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Pikes Peak Library District goes beyond the book to show visitors art of all types



For so many decades, the stereotype of any library and its role in everyday life remained intact: You would go there to find books. Period.

That began to change with the steady rise of audio and video alternatives, which libraries everywhere willingly have provided.

But the Pikes Peak Library District has developed another niche in recent years, as part of its long commitment to preserving regional history. PPLD has engaged local groups and artists to display their works, while also building its own collection of art and photographs to more than 100,000 items.

So whenever you think about arts resources in the Pikes Peak region, you've got to think about the library district. Especially its two main facilities, the Penrose Library downtown (20 N. Cascade Ave.) and the East Library (5550 N. Union Blvd.).

"It's a well-kept secret that we have," says Dee Vazquez, PPLD's community relations officer. "But we're always looking for ways to show our art, and we're just getting engaged with other organizations in the community."

Perhaps the library district's best-known works include its extensive Myron Wood photo collection, which covers local and regional subjects. Wood spent many years as photographer for Colorado College and the Colorado Springs Fine Arts Center, and sold many of his photos to PPLD before his death in 1999. Besides periodically creating exhibits of Wood's photos, PPLD also has shared them with other galleries.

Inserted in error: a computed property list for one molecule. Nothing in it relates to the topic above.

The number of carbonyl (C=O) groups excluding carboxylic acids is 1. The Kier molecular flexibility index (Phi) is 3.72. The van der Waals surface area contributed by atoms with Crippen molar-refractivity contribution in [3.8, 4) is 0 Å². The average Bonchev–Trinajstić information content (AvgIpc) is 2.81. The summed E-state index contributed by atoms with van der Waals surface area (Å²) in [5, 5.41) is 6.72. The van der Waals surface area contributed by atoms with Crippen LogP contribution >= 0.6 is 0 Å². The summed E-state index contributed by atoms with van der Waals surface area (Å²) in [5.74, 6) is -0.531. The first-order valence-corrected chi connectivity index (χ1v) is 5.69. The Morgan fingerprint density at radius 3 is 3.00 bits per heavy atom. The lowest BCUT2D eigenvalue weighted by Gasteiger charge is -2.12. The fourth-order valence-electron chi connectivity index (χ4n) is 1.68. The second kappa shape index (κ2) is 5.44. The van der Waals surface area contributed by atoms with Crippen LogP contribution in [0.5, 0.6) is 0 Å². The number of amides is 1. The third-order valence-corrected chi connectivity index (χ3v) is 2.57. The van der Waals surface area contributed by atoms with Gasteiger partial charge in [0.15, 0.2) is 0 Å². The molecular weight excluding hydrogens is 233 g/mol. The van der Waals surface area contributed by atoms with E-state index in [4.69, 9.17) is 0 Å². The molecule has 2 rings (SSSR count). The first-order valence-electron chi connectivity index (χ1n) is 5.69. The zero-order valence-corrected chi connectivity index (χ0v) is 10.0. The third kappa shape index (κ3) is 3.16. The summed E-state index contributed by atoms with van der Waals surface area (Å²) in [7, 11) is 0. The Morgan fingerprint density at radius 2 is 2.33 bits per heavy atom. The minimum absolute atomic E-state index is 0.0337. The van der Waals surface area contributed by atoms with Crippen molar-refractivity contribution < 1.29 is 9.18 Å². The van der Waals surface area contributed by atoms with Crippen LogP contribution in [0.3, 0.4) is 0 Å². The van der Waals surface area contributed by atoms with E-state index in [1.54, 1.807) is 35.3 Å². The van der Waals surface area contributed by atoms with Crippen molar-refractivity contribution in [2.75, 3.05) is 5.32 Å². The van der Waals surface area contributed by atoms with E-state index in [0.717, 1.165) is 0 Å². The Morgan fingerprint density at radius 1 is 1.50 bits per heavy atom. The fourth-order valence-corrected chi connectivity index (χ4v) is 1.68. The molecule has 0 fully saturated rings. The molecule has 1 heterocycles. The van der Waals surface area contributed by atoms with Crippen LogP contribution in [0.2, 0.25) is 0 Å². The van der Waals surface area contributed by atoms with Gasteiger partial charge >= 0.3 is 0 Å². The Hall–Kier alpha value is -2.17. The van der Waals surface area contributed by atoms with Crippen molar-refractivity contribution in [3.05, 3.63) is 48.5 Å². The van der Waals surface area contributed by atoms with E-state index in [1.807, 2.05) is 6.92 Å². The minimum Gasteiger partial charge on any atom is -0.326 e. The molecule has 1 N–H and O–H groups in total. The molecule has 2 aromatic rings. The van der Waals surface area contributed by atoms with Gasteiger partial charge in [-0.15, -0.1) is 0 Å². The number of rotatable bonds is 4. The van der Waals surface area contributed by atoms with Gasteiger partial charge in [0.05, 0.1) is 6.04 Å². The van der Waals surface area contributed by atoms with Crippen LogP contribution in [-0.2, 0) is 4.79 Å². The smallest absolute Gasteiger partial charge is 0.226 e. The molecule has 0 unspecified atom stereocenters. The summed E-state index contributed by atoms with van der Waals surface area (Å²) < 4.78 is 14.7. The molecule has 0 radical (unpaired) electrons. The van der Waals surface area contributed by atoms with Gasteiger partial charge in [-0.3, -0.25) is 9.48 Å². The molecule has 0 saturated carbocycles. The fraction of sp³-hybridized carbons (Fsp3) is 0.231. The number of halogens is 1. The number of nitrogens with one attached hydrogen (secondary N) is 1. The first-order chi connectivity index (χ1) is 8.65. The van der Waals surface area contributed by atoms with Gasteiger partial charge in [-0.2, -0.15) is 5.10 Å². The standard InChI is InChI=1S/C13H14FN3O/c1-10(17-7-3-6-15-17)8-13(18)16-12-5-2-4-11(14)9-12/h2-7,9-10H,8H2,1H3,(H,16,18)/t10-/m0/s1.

Among the district's other special collections are photos by Lew Tilley, the late local artist and instructor, including many shots of longtime Springs fixture Fannie Mae Duncan. And then there's the De Donde Eres? exhibition, with its plethora of documents, photos and videos depicting the San Luis Valley's history.

As far as shows go, PPLD often hosts traveling exhibits; in this way, it's explored subjects such as the Holocaust and Darfur, NASA and the Smithsonian. But also, three times a year its community-based arts committee puts out a call to about 200 local artists, asking for five show-ready pieces. The committee then examines the submissions, determines those of the best quality and appeal, and divides them into groups for exhibits. They'll go up, usually at Penrose or East, for up to two months at a time, before being replaced with more works.

"That allows us to show a large amount of artwork," Vazquez says, "and it's also an excellent opportunity for younger artists trying to get started and establish themselves."

PPLD also helps young would-be curators (while reducing its own costs) by reaching out to area college students for help with putting on shows.

At the K-through-12 level, PPLD offers much of its permanent collection to area school districts; this year, District 11 has an exhibit on community leaders through Colorado Springs' history that's traveling from school to school. Then there's an annual art contest for children as part of the All Pikes Peak Reads program.

In months to come, PPLD will participate in the local Western Heritage Days, following the "staycation" theme by spotlighting area history. June will bring a history symposium, focusing on innovation and enterprise in the region.

For an ongoing schedule of exhibits throughout the PPLD system in any month, go to ppld.org/aboutyourlibrary/events/ArtExhibits/default.asp.


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